Aviva 

Aviva's new chief promises to focus on fundamentals

Aviva's new chief promises to focus on fundamentals

Aviva's new chief executive Maurice Tulloch has promised to "focus on the fundamentals" and boost the insurance giant's share price.

Mr Tulloch joined the insurer in 1992 and was most recently chief executive of its international insurance business.

He was preciously in charge of the general insurance arm of the UK business and prior to that of Aviva Canada, with responsibility for the strategic direction and operation of Canada's second largest property and casualty insurer. 

His appointment follows Mark Wilson's departure last October after five years at the helm of the provider.

Mr Wilson was instrumental in transforming Aviva by simplifying the company's business model, reducing its market footprint from 28 markets to 14, and improving its balance sheet.

He also oversaw one of the biggest insurance takeovers when Aviva acquired Friends Life in a £5bn deal.

However, Aviva's share price has underperformed its peers, rising 25 per cent during Mr Wilson's tenure against 61 per cent for the insurance sector of the FTSE 100, while it has fallen about 18 per cent since its peak prior to the Friends Life deal.

Mr Tulloch said: "I am honoured to lead Aviva, a business I've been part of for 26 years.

"There is a clear opportunity to realise Aviva's significant but untapped potential. Aviva is financially strong, we have a well-known brand and excellent businesses. 

"But there is more to do to improve returns for shareholders.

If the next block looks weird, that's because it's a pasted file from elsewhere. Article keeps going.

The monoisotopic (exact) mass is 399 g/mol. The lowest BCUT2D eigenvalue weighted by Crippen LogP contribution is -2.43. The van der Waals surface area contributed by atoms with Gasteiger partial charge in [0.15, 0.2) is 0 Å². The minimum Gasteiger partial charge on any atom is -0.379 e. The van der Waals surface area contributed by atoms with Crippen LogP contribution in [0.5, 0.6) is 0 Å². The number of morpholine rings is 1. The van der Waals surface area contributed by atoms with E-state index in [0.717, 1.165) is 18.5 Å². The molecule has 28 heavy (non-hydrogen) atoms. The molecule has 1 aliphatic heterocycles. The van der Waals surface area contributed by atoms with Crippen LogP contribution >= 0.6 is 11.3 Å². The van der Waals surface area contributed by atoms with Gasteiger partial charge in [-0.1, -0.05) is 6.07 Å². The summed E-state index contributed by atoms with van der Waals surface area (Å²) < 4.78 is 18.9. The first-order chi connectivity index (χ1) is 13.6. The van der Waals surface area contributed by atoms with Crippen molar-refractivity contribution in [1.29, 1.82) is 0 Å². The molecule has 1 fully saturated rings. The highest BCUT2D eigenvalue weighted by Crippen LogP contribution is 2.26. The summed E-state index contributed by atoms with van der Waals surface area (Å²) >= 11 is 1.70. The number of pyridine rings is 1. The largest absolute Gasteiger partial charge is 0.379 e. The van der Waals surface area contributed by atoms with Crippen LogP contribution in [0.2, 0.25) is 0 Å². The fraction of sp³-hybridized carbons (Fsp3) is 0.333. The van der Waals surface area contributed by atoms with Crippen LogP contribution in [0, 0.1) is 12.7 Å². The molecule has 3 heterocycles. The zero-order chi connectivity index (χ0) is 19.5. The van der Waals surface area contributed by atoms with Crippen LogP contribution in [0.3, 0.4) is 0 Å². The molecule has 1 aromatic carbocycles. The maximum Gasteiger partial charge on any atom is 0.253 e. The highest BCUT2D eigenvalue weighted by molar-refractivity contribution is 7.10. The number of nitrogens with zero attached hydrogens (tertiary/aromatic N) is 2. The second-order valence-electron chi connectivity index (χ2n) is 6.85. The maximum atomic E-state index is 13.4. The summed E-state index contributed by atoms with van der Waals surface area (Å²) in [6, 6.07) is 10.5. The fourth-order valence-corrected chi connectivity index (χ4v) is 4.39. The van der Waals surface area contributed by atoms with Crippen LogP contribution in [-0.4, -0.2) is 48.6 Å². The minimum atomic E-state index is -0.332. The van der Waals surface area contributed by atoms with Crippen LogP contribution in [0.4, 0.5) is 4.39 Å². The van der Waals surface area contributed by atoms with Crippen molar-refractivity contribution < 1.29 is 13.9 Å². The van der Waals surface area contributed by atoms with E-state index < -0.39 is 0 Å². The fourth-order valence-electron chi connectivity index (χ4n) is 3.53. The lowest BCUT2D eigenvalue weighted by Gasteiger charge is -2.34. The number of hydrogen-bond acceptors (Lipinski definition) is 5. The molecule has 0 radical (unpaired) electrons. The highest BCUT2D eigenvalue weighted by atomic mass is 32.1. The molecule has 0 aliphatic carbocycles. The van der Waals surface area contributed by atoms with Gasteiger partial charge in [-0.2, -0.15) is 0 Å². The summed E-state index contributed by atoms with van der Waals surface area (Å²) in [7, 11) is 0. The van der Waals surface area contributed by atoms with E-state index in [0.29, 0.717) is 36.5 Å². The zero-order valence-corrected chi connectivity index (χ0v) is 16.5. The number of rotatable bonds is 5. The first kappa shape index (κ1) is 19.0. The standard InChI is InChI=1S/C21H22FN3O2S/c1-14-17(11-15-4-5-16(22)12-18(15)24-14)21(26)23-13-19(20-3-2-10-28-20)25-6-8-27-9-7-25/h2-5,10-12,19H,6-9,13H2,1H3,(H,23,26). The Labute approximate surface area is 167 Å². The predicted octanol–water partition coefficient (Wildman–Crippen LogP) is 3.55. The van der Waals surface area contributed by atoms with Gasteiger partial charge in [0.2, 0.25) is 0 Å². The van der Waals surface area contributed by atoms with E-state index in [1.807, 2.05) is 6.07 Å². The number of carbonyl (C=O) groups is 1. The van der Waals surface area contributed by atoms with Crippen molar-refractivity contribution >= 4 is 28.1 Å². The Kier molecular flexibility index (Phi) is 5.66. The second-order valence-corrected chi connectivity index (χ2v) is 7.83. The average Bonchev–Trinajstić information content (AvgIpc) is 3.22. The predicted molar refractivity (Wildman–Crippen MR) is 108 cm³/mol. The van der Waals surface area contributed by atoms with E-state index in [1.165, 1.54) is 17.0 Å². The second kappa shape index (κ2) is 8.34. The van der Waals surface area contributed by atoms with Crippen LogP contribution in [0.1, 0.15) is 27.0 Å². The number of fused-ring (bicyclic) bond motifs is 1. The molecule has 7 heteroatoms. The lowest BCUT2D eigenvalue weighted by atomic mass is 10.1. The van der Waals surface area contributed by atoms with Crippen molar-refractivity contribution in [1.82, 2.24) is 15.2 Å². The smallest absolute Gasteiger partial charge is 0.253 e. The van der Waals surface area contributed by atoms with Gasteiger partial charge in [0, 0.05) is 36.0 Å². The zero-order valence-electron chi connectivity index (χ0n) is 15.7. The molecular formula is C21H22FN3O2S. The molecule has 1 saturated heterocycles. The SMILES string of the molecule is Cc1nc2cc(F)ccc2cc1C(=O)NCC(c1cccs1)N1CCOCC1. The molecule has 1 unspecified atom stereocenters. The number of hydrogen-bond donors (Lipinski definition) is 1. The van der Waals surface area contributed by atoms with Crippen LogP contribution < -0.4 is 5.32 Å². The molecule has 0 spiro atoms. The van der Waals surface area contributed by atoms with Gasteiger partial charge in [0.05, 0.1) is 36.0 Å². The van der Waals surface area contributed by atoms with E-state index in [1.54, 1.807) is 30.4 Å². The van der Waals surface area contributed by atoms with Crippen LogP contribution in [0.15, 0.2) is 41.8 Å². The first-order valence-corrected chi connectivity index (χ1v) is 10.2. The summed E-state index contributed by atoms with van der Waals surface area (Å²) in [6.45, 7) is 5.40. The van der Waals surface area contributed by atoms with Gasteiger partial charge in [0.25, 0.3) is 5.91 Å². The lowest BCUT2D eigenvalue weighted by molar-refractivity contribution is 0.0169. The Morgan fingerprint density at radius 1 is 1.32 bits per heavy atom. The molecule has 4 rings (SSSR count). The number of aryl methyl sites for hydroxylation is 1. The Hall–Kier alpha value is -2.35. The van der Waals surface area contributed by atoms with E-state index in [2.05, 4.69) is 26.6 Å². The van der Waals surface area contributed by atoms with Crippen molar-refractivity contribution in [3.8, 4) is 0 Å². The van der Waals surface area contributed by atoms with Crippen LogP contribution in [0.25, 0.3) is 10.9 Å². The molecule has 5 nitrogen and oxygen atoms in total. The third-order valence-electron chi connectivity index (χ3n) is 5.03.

"We must focus on the fundamentals of insurance and giving our customers the best possible experience - being there when they need us, protecting what's important to them and helping them save for the future.

"With the care and professionalism of our dedicated people, I know Aviva will thrive."

Mr Tulloch will receive a basic annual salary of £975,000 and a bonus that will pay up to a maximum of 200 per cent of his salary.

He will also be eligible for an award under Aviva's long-term incentive plan, which typically amounts to 300 per cent of a CEO's salary.

Adrian Montague, chairman of Aviva, said: "Maurice will be an outstanding chief executive of Aviva.

"He knows the business inside out. He has led our businesses in the UK and internationally and built strong teams across life insurance and general insurance.

"Maurice knows our strengths, knows where we need to improve and has a deep understanding of insurance and customers' needs. He is exceptionally well qualified to re-energise Aviva and deliver long-term growth."

carmen.reichman@ft.com